It’s Day 255 of my virtual Drive-In-a-Day Odyssey. These Canadian maritime islands look so small on the map, but it was another 4+ hours to drive this day, from Brackley Beach on Prince Edward Island to the Valley Drive In in Cambridge, Nova Scotia.
The Valley opened around 1956, according to my reference books. Some online sources say it was 1950 or the early 1950s. At any rate, Rockwell Fletcher “Rocky” Hazel and a Phil Barkhouse bought a chunk of the former Waterville Airport, according to the Annapolis Valley Flying Association, and built the drive-in right where the hangar used to be.
The history of the Valley gets a little fuzzy after that, except that it stayed in operation into the 1990s. After it closed for a while, something remarkable happened. The Coldbrook and District Lions Club bought the place and reopened it in 1999. As described by ValleyConnect.ca, “The initial loan … has been repaid with proceeds from their very 1st season with money to spare, which was donated to local schools. Since then they have been able to preform a number of key upgrades. Switching to digital projection in 2012 with the help of the local Credit Union and replace their screen in 2013 in part by a grant from the Province of Nova Scotia.”
The Lions run the Valley as a civic-minded non-profit, staffed (mostly?) by volunteers. Other local non-profits take turns hosting 50/50 fundraisers at the site each weekend, and they sometimes rent out the screen for private functions. It’s a great example of how a local group can preserve a bit of history and provide entertainment to the community.
The YouTube video of the day is a great look at the Valley’s opening weekend this year. If you want to see another video from a couple of years ago showing the Valley’s then-new screen, and if you have a high tolerance for gratuitous profanity, there’s another YouTube clip here.
Pretty much all the drive-ins around here are closed on weeknights this time of year, yet there was a reason I made sure to visit the Valley on a Tuesday – drive-in bingo! Players buy cards from members of the Lions Club as they drive in and park. “We recommend you bring a piece of cardboard or TV tray to rest your cards on during play.” The announcer reads the details over the radio, and there’s an intermission break. The concession stand and bathrooms are open. All in all, it’s the next best thing to the drive-in movie experience when they aren’t showing a movie.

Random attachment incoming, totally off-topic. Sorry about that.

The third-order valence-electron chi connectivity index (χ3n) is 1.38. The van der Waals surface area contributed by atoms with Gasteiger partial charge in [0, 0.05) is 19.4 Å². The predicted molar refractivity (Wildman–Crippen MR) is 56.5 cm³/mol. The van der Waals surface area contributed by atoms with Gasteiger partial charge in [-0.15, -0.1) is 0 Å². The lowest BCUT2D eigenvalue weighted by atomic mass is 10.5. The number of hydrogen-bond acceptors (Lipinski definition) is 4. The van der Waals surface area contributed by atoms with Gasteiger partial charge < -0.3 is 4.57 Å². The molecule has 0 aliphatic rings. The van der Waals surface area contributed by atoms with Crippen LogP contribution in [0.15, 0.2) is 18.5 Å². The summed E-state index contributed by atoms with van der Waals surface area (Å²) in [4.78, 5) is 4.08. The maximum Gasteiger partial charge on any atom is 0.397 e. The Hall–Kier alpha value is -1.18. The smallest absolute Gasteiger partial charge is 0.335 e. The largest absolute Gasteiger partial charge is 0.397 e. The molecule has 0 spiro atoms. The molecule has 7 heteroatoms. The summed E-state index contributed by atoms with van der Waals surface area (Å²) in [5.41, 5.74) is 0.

Miles Today / Total: 255 / 29754 (rounded to the nearest mile)
Movie Showing / Total Active Nights: dark / 163
Nearby Restaurant: It had been a while since I’d ordered a pizza, and the House of Dough was right across the street from my hotel (see below). I had a pie topped with the local spicy ground beef, called donair, plus bacon, pepperoni and the usual suspects. Glad I always pack some antacid to fight all those spices!
Where I Virtually Stayed: In this little hodgepodge of communities along Highway 1, the Greensboro Inn is one of the closest to the Valley, and probably one of the nicest. From the outside, it looks like an ordinary motel. Inside, my room was clean and stocked with all the modern amenities. It’s not one of those places that serves breakfast, but with a Tim Hortons just a couple hundred feet away, that’s not a problem.
Only in Cambridge: The Charles MacDonald Concrete House Museum in nearby Centerville is just what it says – a house made by Charles MacDonald out of concrete. He was an artist who spent four decades devoted to manufacturing, promoting, and using concrete. His house was a converted cement brick factory.
Next stop: Cape Breton Drive-in Theatre, Sydney NS.